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Phalaenopsis tetraspis 'CedarWood Amethyst' × self
Number: TN2394
Name: Phalaenopsis tetraspis 'CedarWood Amethyst' × self
Type: self    (What's that?)
Seed Donor: CJ Maciejeski
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Pod Parent Flowers
Culture Notes from Donor: Parent plant: Temperature range W (70-90°F). This plant was purchased potted in Promix and seems to grow surprisingly well in it.
Comments: All segments clean, crisp, sparkling white with no markings anywhere on flower except at basal portion of labellum midlobe; dorsal sepal clean white, sparkling, with no markings, reflexing along edges basally; lateral petals same, with less recurving; lateral sepals curved downward, reflexing along basal portion of ventral half; labellum white with faint yellow flush on side lobes and pale violet flush at base of midlobe, distal portion of midlobe covered with white fuzz. Substance hard; texture sparkling.
For additional origin/habitat information supplied courtesy of Charles and Margaret Baker, see further below, near the bottom of this page.

Temperatures we attempt to use in the lab & greenhouse:
For Species:   Spring, Summer, Autumn, Winter: days average 88°F, nights 77°F; best fit is Warm 90-70°F (Source: Baker's Web OSC)
For Genus:   Spring, Summer, Autumn, Winter: days average 87°F, nights 64°F; best fit is Warm-Intermediate 87-64°F ( )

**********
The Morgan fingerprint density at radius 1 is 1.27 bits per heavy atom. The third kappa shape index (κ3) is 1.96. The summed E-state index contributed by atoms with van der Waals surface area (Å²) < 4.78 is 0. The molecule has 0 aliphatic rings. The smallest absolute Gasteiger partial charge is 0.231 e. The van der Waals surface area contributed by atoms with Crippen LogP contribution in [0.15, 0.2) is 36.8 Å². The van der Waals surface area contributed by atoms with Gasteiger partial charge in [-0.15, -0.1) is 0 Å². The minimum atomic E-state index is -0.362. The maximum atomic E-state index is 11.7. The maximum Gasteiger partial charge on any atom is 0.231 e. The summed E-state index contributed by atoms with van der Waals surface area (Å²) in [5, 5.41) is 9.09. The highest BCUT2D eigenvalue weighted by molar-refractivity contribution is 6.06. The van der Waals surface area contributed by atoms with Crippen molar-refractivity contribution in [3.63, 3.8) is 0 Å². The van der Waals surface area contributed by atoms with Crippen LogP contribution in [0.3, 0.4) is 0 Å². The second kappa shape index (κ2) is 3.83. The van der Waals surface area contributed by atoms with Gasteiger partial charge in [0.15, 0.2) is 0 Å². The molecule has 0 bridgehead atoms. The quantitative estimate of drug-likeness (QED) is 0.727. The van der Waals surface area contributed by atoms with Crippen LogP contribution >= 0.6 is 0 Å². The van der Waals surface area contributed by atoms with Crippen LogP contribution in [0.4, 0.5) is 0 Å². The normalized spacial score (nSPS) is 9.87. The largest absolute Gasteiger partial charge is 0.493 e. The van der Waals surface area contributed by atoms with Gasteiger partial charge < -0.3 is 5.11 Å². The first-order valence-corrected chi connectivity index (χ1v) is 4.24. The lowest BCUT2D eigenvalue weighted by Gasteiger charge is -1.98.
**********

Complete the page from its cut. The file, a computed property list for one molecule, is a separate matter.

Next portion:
About the name...
Etymology of Phalaenopsis   From Greek, "phalaina" moth; "-opsis" appearance. (Source: Pridgeon 1992)
Etymology of tetraspis   From Greek, with four shields or plates. (Source: Mayr & Schmucker 1998)
Pronunciation of Phalaenopsis   fail-eh-NOP-sis (Source: Pridgeon 1992)
Pronunciation of Phalaenopsis   fal-eye-NOP-sis (Source: Hawkes 1978)
Pronunciation of tetraspis   tet-RAS-pis (Source: Hawkes 1978)
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Flask Information
Availability: Seed not viable- failed. We were not able to make any flasks.
You should: Consider placing a "Notify Retries" Request, and if an identical pollination (the same parents) is done again, we'll let you know.
You might also want to: View the seed assay for this item.
View items of the same species.
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The origin/habitat information below is supplied courtesy of Charles and Margaret Baker

The following information is based on the name of the plant provided by the donor, and assumes that the name is correct. If the plant has been misidentified, then the following information may not be correct.
This text is copyrighted by the Bakers and may not be reproduced without permission.

ORIGIN/HABITAT: Andaman and Nicobar Islands and Sumatra in Indonesia. Plants are found on mangrove and other trees in very muddy swamps. Plants grow on trees at the extreme end of the creeks where the water is sweet. They are found hanging from branches a few feet above the water where humidity is always high. Grant (1895) reported that plants are never found growing under any other conditions.
More about this information and the Bakers...

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